"That idea of hardships being good for character and of talent always being able to break through is an old fallacy. Talent alone is helpless today. Any success requires both talent and luck. And the “luck” has to be helped along and provided by someone. … Talent does not survive all obstacles. In fact, in the face of hardships, talent is the first one to perish; the rarest plants are usually the most fragile. Our present-day struggle for existence is the coarsest and ugliest phenomenon that has ever appeared on earth. It takes a tough skin to face it, a very tough one. Are talented people born with tough skins? Hardly. In fact, the more talent one possesses the more sensitive one is, as a rule. And if there is a more tragic figure than a sensitive, worthwhile person facing life without money – I don’t know where it can be found. …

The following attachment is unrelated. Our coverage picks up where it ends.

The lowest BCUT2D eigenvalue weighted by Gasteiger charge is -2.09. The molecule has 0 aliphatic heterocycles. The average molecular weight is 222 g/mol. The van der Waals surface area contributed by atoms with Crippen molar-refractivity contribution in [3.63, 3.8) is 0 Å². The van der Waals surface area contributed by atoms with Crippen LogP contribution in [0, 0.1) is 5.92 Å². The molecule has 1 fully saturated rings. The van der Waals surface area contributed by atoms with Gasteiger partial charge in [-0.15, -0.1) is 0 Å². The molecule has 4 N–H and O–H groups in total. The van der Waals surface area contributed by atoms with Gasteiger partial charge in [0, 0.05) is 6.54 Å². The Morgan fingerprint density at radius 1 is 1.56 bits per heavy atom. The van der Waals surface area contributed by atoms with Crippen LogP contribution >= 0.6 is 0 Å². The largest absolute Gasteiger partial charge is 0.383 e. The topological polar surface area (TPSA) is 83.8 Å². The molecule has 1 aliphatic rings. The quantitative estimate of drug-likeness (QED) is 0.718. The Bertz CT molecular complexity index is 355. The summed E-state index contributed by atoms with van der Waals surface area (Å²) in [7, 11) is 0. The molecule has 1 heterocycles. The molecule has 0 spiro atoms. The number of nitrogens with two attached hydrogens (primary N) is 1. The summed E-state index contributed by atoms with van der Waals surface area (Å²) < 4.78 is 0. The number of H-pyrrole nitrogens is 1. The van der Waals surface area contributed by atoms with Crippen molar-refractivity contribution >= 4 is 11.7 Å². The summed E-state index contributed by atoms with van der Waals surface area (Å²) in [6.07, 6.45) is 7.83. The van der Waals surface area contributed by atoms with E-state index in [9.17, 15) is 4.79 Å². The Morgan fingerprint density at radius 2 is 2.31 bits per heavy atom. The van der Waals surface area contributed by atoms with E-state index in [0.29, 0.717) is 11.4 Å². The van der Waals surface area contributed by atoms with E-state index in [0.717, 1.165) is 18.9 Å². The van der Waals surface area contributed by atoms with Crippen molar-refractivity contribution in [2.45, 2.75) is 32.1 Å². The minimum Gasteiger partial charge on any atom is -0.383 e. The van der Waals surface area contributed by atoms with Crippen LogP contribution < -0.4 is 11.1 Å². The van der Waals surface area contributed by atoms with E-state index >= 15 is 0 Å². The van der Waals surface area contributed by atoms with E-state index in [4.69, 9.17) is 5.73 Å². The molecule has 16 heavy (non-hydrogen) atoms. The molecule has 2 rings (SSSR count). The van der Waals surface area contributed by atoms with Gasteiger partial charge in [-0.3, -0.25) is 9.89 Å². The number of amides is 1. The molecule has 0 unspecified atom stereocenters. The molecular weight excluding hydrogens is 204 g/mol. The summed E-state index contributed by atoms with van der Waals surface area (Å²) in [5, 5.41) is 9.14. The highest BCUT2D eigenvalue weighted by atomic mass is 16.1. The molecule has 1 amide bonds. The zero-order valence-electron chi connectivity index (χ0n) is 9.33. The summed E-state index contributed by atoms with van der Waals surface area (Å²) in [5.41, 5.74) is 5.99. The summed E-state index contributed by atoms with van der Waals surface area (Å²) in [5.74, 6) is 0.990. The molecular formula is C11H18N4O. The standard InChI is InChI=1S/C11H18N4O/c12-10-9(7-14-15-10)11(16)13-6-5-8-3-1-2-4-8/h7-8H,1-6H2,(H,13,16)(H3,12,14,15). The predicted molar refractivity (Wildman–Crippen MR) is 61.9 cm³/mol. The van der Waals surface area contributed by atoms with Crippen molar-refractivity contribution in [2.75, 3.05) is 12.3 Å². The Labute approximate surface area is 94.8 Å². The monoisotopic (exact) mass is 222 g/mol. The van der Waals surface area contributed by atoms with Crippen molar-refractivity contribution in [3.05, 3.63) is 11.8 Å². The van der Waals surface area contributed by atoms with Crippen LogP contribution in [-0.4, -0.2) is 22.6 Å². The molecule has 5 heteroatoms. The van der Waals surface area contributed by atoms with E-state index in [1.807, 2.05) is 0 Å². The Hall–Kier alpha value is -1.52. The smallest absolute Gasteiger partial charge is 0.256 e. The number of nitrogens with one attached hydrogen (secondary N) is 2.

[H]elp for young talent …. not only provides human, decent living conditions which a poor beginner could not afford anywhere else, but it provides that other great necessity of life: understanding. It makes a beginner feel that he is not, after all, an intruder with all the world laughing at him and rejecting him at very step, but that there are people who consider it worthwhile to dedicate their work to helping and encouraging him. Isn’t such an organization worthy of everyone’s support? … So many gamble on roulette, and slot machines, and horses. Why not gamble for a change on human beings and human futures?"
Answer - no surprise really! - below the fold:
Ayn Rand, in Letter to Marjorie Williams (18 June 1936); in Letters of Ayn Rand, pp. 31-33.
(Hat tip to Neil Parille)